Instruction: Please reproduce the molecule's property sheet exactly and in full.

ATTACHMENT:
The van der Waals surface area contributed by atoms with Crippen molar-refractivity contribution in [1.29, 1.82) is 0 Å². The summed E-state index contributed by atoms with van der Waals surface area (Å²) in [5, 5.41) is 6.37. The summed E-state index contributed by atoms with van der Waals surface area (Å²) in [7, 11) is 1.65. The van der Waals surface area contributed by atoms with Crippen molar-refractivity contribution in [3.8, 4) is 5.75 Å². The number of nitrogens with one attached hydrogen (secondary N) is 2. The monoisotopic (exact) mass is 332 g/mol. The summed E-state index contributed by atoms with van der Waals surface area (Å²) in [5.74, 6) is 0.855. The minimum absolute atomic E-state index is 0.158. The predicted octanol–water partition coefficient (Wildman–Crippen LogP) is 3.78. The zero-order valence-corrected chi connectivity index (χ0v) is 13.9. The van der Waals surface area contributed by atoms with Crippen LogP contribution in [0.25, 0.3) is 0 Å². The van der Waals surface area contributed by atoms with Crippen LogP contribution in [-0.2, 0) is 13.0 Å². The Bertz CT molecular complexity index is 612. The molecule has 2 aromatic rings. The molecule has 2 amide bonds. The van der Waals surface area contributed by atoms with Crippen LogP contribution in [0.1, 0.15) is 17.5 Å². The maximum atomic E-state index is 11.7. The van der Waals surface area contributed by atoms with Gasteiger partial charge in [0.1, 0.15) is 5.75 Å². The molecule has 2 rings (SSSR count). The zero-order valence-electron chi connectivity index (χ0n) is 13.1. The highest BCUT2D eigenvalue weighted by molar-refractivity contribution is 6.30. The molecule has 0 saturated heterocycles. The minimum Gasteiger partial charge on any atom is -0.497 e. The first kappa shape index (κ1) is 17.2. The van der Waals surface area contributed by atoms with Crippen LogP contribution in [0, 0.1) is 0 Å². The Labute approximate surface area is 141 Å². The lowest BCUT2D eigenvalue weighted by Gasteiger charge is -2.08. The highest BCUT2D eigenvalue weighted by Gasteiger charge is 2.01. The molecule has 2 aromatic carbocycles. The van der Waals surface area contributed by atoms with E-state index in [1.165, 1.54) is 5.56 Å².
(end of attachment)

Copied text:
The van der Waals surface area contributed by atoms with Crippen molar-refractivity contribution in [1.29, 1.82) is 0 Å². The summed E-state index contributed by atoms with van der Waals surface area (Å²) in [5, 5.41) is 6.37. The summed E-state index contributed by atoms with van der Waals surface area (Å²) in [7, 11) is 1.65. The van der Waals surface area contributed by atoms with Crippen molar-refractivity contribution in [3.8, 4) is 5.75 Å². The number of nitrogens with one attached hydrogen (secondary N) is 2. The monoisotopic (exact) mass is 332 g/mol. The summed E-state index contributed by atoms with van der Waals surface area (Å²) in [5.74, 6) is 0.855. The minimum absolute atomic E-state index is 0.158. The predicted octanol–water partition coefficient (Wildman–Crippen LogP) is 3.78. The zero-order valence-corrected chi connectivity index (χ0v) is 13.9. The van der Waals surface area contributed by atoms with Crippen LogP contribution in [0.25, 0.3) is 0 Å². The van der Waals surface area contributed by atoms with Crippen LogP contribution in [-0.2, 0) is 13.0 Å². The Bertz CT molecular complexity index is 612. The molecule has 2 aromatic rings. The molecule has 2 amide bonds. The van der Waals surface area contributed by atoms with Crippen LogP contribution in [0.1, 0.15) is 17.5 Å². The maximum atomic E-state index is 11.7. The van der Waals surface area contributed by atoms with Gasteiger partial charge in [0.1, 0.15) is 5.75 Å². The molecule has 2 rings (SSSR count). The zero-order valence-electron chi connectivity index (χ0n) is 13.1. The highest BCUT2D eigenvalue weighted by molar-refractivity contribution is 6.30. The molecule has 0 saturated heterocycles. The minimum Gasteiger partial charge on any atom is -0.497 e. The first kappa shape index (κ1) is 17.2. The van der Waals surface area contributed by atoms with Crippen LogP contribution in [0, 0.1) is 0 Å². The Labute approximate surface area is 141 Å². The lowest BCUT2D eigenvalue weighted by Gasteiger charge is -2.08. The highest BCUT2D eigenvalue weighted by Gasteiger charge is 2.01. The molecule has 2 aromatic carbocycles. The van der Waals surface area contributed by atoms with E-state index in [1.165, 1.54) is 5.56 Å².